BY PATRICIA SIBANDA
RESIDENTS of Bulawayo’s oldest and most populous suburb, Makokoba, are up in arms with the city council for failing to attend to burst sewer pipes which are now discharging raw sewage into their houses, thereby posing a serious health hazard.
Makokoba COVID-19 taskforce director Dingaan Ndlovu said they had been working hand in glove with other environmental partners on keeping the suburb clean, but the issue of burst sewer pipes had pegged them back.
“We have proactively innovated as a community and created a team of environmental monitors that have been trained by Environmental Management Agency and Forestry Commission and other organisations to give awareness on environmental issues,” he said.
“While we are also a community watchdog on positive COVID-19 behaviour and compliance, we are also concerned with issues of water and sanitation.”
Ndlovu said council had failed them in terms of addressing the continuous sewer pipe bursts.
“We appreciate the amount of effort that is being put by Bulawayo City Council (BCC) to keep our environment habitable, but we realise that they are overwhelmed and seem to be losing the battle with raw sewerage. Raw sewerage is a now all over and it has become like a new normal. People are living with it and this is very pathetic and dangerous at the same time,” he said.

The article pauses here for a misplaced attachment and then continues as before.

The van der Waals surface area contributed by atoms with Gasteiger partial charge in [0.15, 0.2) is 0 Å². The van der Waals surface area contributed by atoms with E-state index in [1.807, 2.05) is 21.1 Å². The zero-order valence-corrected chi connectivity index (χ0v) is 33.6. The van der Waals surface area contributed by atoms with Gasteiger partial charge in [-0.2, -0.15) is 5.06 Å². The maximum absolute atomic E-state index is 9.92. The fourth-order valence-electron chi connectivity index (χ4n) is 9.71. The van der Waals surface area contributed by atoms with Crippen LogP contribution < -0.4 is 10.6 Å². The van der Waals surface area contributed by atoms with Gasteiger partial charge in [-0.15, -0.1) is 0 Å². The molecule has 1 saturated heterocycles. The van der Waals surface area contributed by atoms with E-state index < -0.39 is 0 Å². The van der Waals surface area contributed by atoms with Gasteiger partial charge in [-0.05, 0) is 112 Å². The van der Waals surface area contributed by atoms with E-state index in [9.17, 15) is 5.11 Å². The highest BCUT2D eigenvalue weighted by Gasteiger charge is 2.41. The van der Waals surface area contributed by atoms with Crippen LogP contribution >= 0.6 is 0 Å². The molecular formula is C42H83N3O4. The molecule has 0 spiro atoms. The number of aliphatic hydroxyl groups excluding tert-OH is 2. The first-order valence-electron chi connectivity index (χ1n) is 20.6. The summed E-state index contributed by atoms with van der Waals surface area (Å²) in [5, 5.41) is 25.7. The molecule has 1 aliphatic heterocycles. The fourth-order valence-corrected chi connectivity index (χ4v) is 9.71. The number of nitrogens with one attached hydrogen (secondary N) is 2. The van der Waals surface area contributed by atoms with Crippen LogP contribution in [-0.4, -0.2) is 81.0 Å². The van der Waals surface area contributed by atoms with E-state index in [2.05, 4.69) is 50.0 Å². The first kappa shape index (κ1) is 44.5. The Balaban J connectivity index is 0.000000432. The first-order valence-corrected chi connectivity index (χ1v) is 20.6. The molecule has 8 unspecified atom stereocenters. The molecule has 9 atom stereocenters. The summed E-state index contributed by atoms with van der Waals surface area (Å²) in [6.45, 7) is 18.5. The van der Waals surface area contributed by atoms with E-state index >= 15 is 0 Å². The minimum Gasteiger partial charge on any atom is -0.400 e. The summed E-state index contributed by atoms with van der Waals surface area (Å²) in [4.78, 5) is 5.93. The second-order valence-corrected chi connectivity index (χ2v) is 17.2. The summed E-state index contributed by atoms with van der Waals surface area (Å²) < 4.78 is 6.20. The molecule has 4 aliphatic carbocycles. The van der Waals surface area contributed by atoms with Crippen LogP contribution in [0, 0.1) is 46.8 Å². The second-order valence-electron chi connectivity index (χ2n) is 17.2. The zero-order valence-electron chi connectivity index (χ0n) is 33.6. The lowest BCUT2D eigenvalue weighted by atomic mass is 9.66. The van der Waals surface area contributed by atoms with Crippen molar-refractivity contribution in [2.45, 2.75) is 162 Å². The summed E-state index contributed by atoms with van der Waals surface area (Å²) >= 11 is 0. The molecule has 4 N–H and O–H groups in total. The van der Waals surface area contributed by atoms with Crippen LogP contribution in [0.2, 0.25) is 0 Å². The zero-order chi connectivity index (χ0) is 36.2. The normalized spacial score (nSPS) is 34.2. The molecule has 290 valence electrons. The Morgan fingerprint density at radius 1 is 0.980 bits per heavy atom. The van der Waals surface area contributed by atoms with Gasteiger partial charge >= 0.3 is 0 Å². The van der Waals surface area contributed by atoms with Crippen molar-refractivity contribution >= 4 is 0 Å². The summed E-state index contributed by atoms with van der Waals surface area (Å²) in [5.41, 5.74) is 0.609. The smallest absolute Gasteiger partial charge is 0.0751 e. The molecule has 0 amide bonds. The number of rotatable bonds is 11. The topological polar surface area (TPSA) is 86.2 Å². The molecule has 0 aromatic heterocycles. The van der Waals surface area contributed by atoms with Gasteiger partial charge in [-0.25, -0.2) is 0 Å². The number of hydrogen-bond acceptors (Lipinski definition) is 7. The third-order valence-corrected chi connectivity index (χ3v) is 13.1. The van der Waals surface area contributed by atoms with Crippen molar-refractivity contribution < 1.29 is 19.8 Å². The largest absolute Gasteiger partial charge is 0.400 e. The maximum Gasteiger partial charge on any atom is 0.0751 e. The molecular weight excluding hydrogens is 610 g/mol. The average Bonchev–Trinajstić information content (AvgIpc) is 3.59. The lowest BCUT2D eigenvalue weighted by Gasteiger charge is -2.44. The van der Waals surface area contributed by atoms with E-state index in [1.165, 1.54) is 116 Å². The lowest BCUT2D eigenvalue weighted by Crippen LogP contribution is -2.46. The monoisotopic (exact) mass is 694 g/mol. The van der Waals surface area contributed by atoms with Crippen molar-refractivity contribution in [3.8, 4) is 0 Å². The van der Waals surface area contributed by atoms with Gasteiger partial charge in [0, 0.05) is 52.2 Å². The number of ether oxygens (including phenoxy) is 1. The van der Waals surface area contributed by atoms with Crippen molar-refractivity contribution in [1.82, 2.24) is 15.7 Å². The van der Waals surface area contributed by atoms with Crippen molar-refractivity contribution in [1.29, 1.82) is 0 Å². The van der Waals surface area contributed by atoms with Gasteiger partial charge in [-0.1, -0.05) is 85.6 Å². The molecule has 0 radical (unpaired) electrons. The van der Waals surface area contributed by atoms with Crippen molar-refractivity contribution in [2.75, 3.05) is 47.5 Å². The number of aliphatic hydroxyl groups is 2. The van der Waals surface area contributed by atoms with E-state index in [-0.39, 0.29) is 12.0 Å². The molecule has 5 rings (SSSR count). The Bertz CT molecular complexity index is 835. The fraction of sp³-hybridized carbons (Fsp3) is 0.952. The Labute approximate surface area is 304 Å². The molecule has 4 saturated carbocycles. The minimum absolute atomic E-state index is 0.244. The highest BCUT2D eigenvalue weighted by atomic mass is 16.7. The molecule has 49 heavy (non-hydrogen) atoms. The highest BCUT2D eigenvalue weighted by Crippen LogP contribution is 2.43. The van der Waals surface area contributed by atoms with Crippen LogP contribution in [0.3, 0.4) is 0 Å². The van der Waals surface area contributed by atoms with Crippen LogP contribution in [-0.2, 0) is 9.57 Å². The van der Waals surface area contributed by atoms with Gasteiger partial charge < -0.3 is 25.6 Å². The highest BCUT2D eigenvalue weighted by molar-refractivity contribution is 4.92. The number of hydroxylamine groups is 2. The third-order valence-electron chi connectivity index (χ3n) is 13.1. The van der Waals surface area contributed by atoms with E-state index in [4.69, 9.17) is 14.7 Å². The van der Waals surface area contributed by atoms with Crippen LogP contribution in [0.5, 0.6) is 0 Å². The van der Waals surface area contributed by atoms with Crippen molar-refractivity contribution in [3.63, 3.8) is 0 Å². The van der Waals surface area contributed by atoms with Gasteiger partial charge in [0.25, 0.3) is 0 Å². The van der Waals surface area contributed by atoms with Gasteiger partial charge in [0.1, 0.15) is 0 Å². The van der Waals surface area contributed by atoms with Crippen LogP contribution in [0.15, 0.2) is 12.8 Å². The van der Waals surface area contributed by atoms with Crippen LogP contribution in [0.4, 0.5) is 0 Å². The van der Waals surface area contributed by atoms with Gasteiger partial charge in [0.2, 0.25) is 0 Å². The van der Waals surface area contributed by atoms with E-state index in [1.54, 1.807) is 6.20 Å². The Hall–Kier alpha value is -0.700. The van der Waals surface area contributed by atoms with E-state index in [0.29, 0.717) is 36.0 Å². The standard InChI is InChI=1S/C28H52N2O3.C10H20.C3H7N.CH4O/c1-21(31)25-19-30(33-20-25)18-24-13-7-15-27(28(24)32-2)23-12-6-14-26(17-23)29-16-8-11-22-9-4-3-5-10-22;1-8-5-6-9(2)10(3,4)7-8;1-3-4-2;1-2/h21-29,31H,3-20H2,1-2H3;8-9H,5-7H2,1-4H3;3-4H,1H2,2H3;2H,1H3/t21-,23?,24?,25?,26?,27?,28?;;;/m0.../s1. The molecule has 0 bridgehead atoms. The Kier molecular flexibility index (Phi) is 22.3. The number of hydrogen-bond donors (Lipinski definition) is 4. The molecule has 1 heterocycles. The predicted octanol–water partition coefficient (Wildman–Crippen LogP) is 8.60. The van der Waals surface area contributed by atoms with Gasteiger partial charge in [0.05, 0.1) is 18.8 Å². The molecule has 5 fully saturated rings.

“Sewerage is now flowing into residential houses and families are exposed to this health hazard. We urge BCC to timeously respond to the crisis through the partners that they have engaged to help them,” Ndlovu said.
Contacted for comment, Makokoba ward 7 councillor Shadreck Sibanda said the problem was being caused by an overload since the suburb’s population had far exceeded its designed carrying capacity.
He also said the pipes were too old, hence the entire system needs to be revamped.
“Makokoba population has outgrown the sewer system. The sewer system was constructed 60 years back and I am pretty sure you can imagine how dilapidated it has become and the council tries by all means necessary to attend to the burst sewer pipes, but you will find out that they burst day after day. There is too much pressure from the large and growing population,” Sibanda said.
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